particular, when a PDP sends back an error, it specifies that:
A Framework for Policy-based Admission Control March 1999 ______________________________
| |
| Router |
| ________ _____ | _____
| | | | | | | |
| | RSVP |<------->| PEP |<--|---------->| PDP |
| |________| |_____| | |_____|
| ^ |
| | Traffic control |
| | _____________ |
| \---->| _________ | |
| | |capacity | | |
| | | ADM CTL | | |
| | |_________| | |
--|----------->| ____ ____ | |
| Data | | PC | PS | | |
| | |____|____| | |
| |_____________| |
| |
|______________________________|
1. the message that generated the admission control request should be Figure 3: Relationship between PEP and other int-serv components
processed further as usual, but an error message (or warning) be sent in within an RSVP router. PC -- Packet Classifier, PS -- Packet
the other direction and include the policy objects supplied in that Scheduler
error message
2. or, specifies that an error be returned, but the RSVP message should When a RSVP message arrives at the router (or an RSVP related event
not be forwarded as usual. requires a policy decision), the RSVP module is expected to hand off
the request (corresponding to the event or message) to its PEP
module. The PEP will use the PDP (and LPDP) to obtain the policy
decision and communicate it back to the RSVP module.
4.3. Interactions between PEP, LPDP, and PDP at a RSVP router 4.2. Additional functionality at the PDP
All the details of RSVP message processing and associated interactions Typically, PDP returns the final policy decision based on an
between different elements at an RSVP router (PEP, LPDP) and PDP are admission control request and the associated policy elements.
included in separate documents [3,8]. In the following, a few, salient However, it should be possible for the PDP to sometimes ask the PEP
points related to the framework are listed: (or the admission control module at the network element where PEP
resides) to generate policy-related error messages. For example, in
the case of RSVP, the PDP may accept a request and allow installation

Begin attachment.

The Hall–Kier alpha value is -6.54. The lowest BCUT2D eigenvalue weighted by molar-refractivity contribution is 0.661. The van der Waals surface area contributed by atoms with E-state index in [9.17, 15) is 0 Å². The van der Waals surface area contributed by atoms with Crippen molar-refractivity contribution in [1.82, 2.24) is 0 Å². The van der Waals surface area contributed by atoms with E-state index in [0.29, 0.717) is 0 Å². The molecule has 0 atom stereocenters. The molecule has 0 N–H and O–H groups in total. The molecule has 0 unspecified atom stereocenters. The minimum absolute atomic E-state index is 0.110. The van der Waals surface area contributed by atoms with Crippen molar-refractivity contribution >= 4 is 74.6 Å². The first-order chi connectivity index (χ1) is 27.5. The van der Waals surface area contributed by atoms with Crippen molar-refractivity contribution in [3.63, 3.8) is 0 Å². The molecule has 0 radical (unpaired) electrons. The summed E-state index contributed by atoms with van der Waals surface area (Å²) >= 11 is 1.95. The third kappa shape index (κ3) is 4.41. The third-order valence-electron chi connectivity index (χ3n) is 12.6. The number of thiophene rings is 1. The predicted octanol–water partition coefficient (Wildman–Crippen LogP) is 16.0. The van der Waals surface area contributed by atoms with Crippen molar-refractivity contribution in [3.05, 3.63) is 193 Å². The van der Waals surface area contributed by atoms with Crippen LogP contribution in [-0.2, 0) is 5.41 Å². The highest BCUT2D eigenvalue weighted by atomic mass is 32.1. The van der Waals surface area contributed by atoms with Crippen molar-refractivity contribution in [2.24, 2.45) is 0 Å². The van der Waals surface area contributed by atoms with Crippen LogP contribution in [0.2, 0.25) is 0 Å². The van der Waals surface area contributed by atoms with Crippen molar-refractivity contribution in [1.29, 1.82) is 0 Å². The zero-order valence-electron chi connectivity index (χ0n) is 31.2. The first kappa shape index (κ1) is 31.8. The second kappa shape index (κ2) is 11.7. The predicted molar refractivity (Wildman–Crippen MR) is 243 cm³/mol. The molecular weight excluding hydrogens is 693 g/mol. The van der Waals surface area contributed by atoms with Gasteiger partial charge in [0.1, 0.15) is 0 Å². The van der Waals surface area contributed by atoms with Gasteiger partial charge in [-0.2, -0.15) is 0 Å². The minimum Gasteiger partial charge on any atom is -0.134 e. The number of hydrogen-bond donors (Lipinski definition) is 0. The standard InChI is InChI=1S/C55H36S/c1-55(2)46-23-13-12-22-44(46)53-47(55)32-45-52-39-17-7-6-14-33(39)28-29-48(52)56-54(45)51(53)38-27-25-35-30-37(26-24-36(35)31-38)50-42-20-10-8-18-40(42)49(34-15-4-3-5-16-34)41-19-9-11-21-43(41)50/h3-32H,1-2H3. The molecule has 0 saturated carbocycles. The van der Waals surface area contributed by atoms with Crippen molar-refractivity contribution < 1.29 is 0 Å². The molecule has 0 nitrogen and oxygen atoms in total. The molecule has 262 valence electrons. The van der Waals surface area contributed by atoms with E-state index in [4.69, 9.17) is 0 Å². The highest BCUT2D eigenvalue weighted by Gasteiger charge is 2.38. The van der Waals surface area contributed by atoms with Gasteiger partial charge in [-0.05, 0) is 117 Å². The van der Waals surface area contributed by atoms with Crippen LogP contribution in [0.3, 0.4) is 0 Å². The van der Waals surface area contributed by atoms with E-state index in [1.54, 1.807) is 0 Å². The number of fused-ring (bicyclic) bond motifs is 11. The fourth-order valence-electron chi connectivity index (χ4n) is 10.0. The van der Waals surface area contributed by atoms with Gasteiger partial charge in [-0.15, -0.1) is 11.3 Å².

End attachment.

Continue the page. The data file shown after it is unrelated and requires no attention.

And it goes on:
and forwarding of a reservation to a previous hop, but, at the same
time, may wish to generate a warning/error message to a downstream
node (NHOP) to warn about conditions such as "your request may have
to be torn down in 10 mins, etc." Basically, an ability to create
policy-related errors and/or warnings and to propagate them using the
native QoS signaling protocol (such as RSVP) is needed. Such a policy
error returned by the PDP must be able to also specify whether the
reservation request should still be accepted, installed, and
forwarded to allow continued normal RSVP processing. In particular,
when a PDP sends back an error, it specifies that:
* LPDP is optional and may be used for making decisions based on pol- 1. the message that generated the admission control request should
icy elements handled locally. The LPDP, in turn, may have to go to be processed further as usual, but an error message (or warning)
external entities (such as a directory server or an authentication be sent in the other direction and include the policy objects
server, etc.) for making its decisions. supplied in that error message
* PDP is stateful and may make decisions even if no policy objects 2. or, specifies that an error be returned, but the RSVP message
are received (e.g., make decisions based on information such as should not be forwarded as usual.
flowspecs and session object in the RSVP messages). The PDP may
consult other PDPs, but discussion of inter-PDP communication and
coordination is outside the scope of this document.
* PDP sends asynchronous notifications to PEP whenever necessary to 4.3. Interactions between PEP, LPDP, and PDP at a RSVP router
change earlier decisions, generate errors etc.
* PDP exports the information useful for usage monitoring and All the details of RSVP message processing and associated
accounting purposes. An example of a useful mechanism for this pur- interactions between different elements at an RSVP router (PEP, LPDP)
pose is a MIB or a relational database. However, this document does and PDP are included in separate documents [3,8]. In the following, a
not specify any particular mechanism for this purpose and discus- few, salient points related to the framework are listed:
sion of such mechanisms is out of the scope of this document.
4.4. Placement of Policy Elements in a Network * LPDP is optional and may be used for making decisions based on
policy elements handled locally. The LPDP, in turn, may have to go
to external entities (such as a directory server or an
authentication server, etc.) for making its decisions.
A Framework for Policy-based Admission Control March 1999 * PDP is stateful and may make decisions even if no policy objects
are received (e.g., make decisions based on information such as
flowspecs and session object in the RSVP messages). The PDP may
consult other PDPs, but discussion of inter-PDP communication and
coordination is outside the scope of this document.
By allowing division of labor between an LPDP and a PDP, the policy con- * PDP sends asynchronous notifications to PEP whenever necessary to
trol architecture allows staged deployment by enabling routers of varying change earlier decisions, generate errors etc.